Stroke and sleep apnea: Strange bed partners

Stroke and sleep apnea manStroke researchers now know that sleep apnea is very common after stroke. We have found that about 75% of stroke patients have sleep apnea. This is important because sleep apnea has wide-ranging consequences for stroke patients.

Why it’s important for sleep apnea to be diagnosed in stroke patients

Sleep apnea is a predictor of poor outcomes following stroke, such as greater disability and higher mortality. The exact reasons for this are unknown at this time and warrant further study.

In addition, it is possible that sleep apnea contributes to increased stroke risk by promoting atherosclerosis, hyper coagulability (an abnormally increased tendency for the blood to clot) and adverse effects on cerebral hemodynamics (the forces involved in the circulation of blood in the brain).  Continue reading

Sleep apnea: Do you have it?

Obstructive sleep apnea (OSA) is a disorder in which your breathing is repeatedly obstructed or restricted fully or partially for periods of 10 seconds or longer while you sleep. Although millions of people have sleep apnea, most don’t know it because the symptoms happen while they’re sleeping.

Obstructive sleep apnea occurs when the brain sends the signal to the muscles and the muscles make an effort to take a breath, but they are unsuccessful because the airway is blocked and prevents a good flow of air.

Sometimes the bed partner or a family member of a person with sleep apnea will tell them that they snore. While snoring is a good indicator of obstructive sleep apnea, there are other symptoms they should also be aware of.
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7 Tips For Proper Use of Your CPAP Machine

CPAP machineMore than 28 million Americans have obstructive sleep apnea (OSA), which is usually treated with continuous positive airway pressure (CPAP) therapy. That means there are a lot of CPAP machines out there. As with any machine, there can be problems. Here are a few tips to make sure that you and your CPAP machine get along well.

  1. Leaking mask

If the CPAP mask begins to leak during the night, pull the mask gently forward to allow the mask cushion to reset, and then allow the mask to settle on your face.

  1. Dry, stuffy nose

If you are experiencing a stuffy nose:

  • Increase the heat setting on your CPAP heated humidifier.
  • Use saline nasal spray or mist before going to bed to help moisten nasal passages.
  • Contact your physician if nasal dryness or stuffiness persists.

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Snoring and its link to heart disease

Annoying habit raises risk for hypertension, stroke, heart attacks

 

Men more than women are at risk for sleep problems that raise the risk for hypertension, stroke, heart attacks and other cardiovascular issues.

Men more than women are at risk for sleep problems that raise the risk for hypertension, stroke, heart attacks and other cardiovascular issues.

Heavy snoring can sound funny to your sleep partner and annoy them terribly, but it is no joke. It is often the sign of a condition called obstructive sleep apnea, which we now know raises the risk for diabetes, obesity, hypertension, strokes, heart attacks and other cardiovascular problems.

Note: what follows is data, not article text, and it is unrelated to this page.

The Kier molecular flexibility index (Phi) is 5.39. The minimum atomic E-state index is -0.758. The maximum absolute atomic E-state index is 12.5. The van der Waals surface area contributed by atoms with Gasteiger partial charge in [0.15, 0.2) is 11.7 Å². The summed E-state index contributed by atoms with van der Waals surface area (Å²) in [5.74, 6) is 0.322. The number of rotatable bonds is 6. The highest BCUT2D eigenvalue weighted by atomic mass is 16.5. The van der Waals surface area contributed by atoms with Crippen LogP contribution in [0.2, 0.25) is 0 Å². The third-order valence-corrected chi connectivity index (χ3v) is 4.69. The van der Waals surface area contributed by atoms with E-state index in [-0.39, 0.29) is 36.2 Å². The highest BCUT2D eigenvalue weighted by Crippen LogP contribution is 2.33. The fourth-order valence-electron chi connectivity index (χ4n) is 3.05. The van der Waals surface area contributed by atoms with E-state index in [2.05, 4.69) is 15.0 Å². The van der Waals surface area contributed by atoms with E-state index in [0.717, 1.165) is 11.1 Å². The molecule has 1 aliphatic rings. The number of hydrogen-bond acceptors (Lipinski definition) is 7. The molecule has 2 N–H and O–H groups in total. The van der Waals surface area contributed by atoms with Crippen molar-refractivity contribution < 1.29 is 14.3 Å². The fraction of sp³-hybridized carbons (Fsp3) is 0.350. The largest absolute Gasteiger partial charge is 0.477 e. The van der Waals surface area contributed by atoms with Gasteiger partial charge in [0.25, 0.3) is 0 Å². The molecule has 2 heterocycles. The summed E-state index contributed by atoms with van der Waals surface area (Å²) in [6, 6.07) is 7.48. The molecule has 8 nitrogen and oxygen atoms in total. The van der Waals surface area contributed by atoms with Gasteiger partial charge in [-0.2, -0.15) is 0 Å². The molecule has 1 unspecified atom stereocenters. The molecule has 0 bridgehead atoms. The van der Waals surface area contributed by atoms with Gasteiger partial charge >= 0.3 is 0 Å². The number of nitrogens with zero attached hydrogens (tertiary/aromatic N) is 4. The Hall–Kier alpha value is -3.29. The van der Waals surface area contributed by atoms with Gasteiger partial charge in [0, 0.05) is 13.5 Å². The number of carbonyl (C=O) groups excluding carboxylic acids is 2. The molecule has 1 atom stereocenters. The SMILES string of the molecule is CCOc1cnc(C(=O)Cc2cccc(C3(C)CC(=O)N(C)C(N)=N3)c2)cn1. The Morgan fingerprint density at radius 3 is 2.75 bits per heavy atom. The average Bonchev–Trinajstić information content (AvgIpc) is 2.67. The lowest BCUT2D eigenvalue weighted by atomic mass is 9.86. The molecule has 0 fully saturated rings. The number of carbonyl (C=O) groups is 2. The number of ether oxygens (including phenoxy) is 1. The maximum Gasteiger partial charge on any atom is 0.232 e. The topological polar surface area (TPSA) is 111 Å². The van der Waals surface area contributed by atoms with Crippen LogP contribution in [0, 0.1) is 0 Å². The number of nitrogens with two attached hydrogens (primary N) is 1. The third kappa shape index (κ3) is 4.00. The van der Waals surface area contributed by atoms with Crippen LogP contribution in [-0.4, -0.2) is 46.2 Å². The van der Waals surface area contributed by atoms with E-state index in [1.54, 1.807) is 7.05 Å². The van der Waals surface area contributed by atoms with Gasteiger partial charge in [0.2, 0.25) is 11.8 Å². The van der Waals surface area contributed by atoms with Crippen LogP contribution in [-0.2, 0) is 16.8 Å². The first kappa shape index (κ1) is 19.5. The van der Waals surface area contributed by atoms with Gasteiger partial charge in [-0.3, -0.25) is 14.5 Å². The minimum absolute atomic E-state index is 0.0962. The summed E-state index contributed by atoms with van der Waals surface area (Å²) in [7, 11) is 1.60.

People with obstructive sleep apnea stop breathing for 10-20 seconds while they sleep, and this can occur from a few to hundreds of time a night. Snoring doesn’t occur in every case of sleep apnea, and all people who snore don’t have sleep apnea, but anyone who is told they snore should consider obstructive sleep apnea as a possible cause. Continue reading

Sleep better, look better? New research says yes

Sleep apnea treatment may make patients look more alert, youthful & attractive

sleepy face blog

Before and after images from a sleep apnea patient. Both computer analysis and independent judges detected the effect of better sleep on appearance.

Getting treatment for a common sleep problem may do more than help you sleep better – it may help you look better over the long term, too.

That’s what U-M sleep researchers found when they studied the faces of 20 patients with sleep apnea, before and after they received treatment at the U-M Sleep Disorders Center.

The study suggests that the impact of sleep on appearance goes far beyond just “looking sleepy” after a single late night, or being bright-eyed after a good night’s rest.

It’s the first study showing specific improvements in face appearance after treatment for sleep apnea.

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Is tonsil and adenoid surgery always the answer for children with sleep apnea?

mott blog - sleep apnea tonsilIt’s estimated than 1 to 4 percent of children suffer from sleep apnea. Sleep apnea occurs when a child’s breathing is partially or completely blocked repeatedly during sleep.

Symptoms of sleep apnea can include loud snoring, gasps or pauses in breathing while sleeping, and restless or sweaty sleep. These children can also have daytime symptoms, including being tired, irritable or problems concentrating.

Research is increasingly showing that untreated pediatric sleep disorders including sleep apnea can wreak a heavy toll while they persist. If not treated, serious cases of sleep apnea can lead to a variety of problems. These include heart, behavior, learning, and growth problems.

Many children with sleep apnea have large tonsils and adenoids, although obesity and other medical problems can also be a factor. When a child’s tonsils or adenoids are thought to be the culprit, the most common treatment approach has typically been to remove the child’s tonsils and adenoids.

The decision to put a child through any surgical procedure is not one to be taken lightly, however, even with a procedure as  common as this one.

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